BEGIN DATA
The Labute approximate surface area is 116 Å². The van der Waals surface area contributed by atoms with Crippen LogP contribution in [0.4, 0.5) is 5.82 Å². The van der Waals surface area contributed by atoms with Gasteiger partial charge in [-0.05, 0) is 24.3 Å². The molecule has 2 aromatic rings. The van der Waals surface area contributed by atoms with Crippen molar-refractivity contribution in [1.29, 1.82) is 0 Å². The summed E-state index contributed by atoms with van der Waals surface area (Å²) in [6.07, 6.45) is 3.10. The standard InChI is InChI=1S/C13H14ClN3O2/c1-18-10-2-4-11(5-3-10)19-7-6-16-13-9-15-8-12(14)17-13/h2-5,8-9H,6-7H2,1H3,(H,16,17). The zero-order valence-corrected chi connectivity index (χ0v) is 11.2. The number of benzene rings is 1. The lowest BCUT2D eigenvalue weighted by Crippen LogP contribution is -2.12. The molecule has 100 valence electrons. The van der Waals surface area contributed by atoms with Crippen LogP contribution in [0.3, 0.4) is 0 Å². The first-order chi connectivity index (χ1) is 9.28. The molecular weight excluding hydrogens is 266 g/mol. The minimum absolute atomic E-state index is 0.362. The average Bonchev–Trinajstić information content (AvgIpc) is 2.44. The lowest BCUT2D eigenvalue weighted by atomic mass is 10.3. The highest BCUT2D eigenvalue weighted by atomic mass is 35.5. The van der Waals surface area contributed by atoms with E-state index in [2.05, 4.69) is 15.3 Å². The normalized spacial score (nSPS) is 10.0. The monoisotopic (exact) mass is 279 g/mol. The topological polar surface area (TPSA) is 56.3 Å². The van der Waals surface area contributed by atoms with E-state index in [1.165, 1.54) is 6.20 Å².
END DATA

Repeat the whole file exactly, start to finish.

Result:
The Labute approximate surface area is 116 Å². The van der Waals surface area contributed by atoms with Crippen LogP contribution in [0.4, 0.5) is 5.82 Å². The van der Waals surface area contributed by atoms with Gasteiger partial charge in [-0.05, 0) is 24.3 Å². The molecule has 2 aromatic rings. The van der Waals surface area contributed by atoms with Crippen molar-refractivity contribution in [1.29, 1.82) is 0 Å². The summed E-state index contributed by atoms with van der Waals surface area (Å²) in [6.07, 6.45) is 3.10. The standard InChI is InChI=1S/C13H14ClN3O2/c1-18-10-2-4-11(5-3-10)19-7-6-16-13-9-15-8-12(14)17-13/h2-5,8-9H,6-7H2,1H3,(H,16,17). The zero-order valence-corrected chi connectivity index (χ0v) is 11.2. The number of benzene rings is 1. The lowest BCUT2D eigenvalue weighted by Crippen LogP contribution is -2.12. The molecule has 100 valence electrons. The van der Waals surface area contributed by atoms with Crippen LogP contribution in [0.3, 0.4) is 0 Å². The first-order chi connectivity index (χ1) is 9.28. The molecular weight excluding hydrogens is 266 g/mol. The minimum absolute atomic E-state index is 0.362. The average Bonchev–Trinajstić information content (AvgIpc) is 2.44. The lowest BCUT2D eigenvalue weighted by atomic mass is 10.3. The highest BCUT2D eigenvalue weighted by atomic mass is 35.5. The van der Waals surface area contributed by atoms with E-state index in [2.05, 4.69) is 15.3 Å². The normalized spacial score (nSPS) is 10.0. The monoisotopic (exact) mass is 279 g/mol. The topological polar surface area (TPSA) is 56.3 Å². The van der Waals surface area contributed by atoms with E-state index in [1.165, 1.54) is 6.20 Å².